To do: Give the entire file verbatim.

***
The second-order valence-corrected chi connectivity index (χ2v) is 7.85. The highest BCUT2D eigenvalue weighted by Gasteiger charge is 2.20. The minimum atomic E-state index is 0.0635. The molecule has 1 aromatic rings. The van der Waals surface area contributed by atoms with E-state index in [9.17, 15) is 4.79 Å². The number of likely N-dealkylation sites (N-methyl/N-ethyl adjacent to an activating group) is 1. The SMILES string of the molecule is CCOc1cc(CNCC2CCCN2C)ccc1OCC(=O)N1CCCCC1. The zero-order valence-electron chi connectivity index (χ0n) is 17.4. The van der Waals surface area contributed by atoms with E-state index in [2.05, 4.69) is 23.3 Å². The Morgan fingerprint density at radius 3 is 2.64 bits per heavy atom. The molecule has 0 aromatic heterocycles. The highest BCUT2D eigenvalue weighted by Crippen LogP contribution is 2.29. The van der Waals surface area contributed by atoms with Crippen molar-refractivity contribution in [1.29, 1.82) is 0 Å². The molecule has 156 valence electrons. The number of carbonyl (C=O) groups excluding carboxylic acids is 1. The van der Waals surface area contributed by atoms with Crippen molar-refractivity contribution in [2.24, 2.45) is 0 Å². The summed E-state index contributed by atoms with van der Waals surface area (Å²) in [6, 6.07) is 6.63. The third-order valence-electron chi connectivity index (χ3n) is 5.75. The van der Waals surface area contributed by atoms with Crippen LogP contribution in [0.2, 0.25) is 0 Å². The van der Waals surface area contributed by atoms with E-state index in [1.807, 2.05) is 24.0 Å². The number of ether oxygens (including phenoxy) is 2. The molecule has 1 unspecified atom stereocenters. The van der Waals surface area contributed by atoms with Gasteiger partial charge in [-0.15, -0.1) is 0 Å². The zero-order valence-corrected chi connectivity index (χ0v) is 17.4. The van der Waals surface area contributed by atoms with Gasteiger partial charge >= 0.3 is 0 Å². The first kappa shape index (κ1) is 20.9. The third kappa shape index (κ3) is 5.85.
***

The second-order valence-corrected chi connectivity index (χ2v) is 7.85. The highest BCUT2D eigenvalue weighted by Gasteiger charge is 2.20. The minimum atomic E-state index is 0.0635. The molecule has 1 aromatic rings. The van der Waals surface area contributed by atoms with E-state index in [9.17, 15) is 4.79 Å². The number of likely N-dealkylation sites (N-methyl/N-ethyl adjacent to an activating group) is 1. The SMILES string of the molecule is CCOc1cc(CNCC2CCCN2C)ccc1OCC(=O)N1CCCCC1. The zero-order valence-electron chi connectivity index (χ0n) is 17.4. The van der Waals surface area contributed by atoms with E-state index in [2.05, 4.69) is 23.3 Å². The Morgan fingerprint density at radius 3 is 2.64 bits per heavy atom. The molecule has 0 aromatic heterocycles. The highest BCUT2D eigenvalue weighted by Crippen LogP contribution is 2.29. The van der Waals surface area contributed by atoms with Crippen molar-refractivity contribution in [1.29, 1.82) is 0 Å². The molecule has 156 valence electrons. The number of carbonyl (C=O) groups excluding carboxylic acids is 1. The van der Waals surface area contributed by atoms with Crippen molar-refractivity contribution in [2.24, 2.45) is 0 Å². The summed E-state index contributed by atoms with van der Waals surface area (Å²) in [6, 6.07) is 6.63. The third-order valence-electron chi connectivity index (χ3n) is 5.75. The van der Waals surface area contributed by atoms with Crippen LogP contribution in [0.2, 0.25) is 0 Å². The van der Waals surface area contributed by atoms with E-state index in [1.807, 2.05) is 24.0 Å². The number of ether oxygens (including phenoxy) is 2. The molecule has 1 unspecified atom stereocenters. The van der Waals surface area contributed by atoms with Gasteiger partial charge in [-0.15, -0.1) is 0 Å². The zero-order valence-corrected chi connectivity index (χ0v) is 17.4. The van der Waals surface area contributed by atoms with Gasteiger partial charge >= 0.3 is 0 Å². The first kappa shape index (κ1) is 20.9. The third kappa shape index (κ3) is 5.85.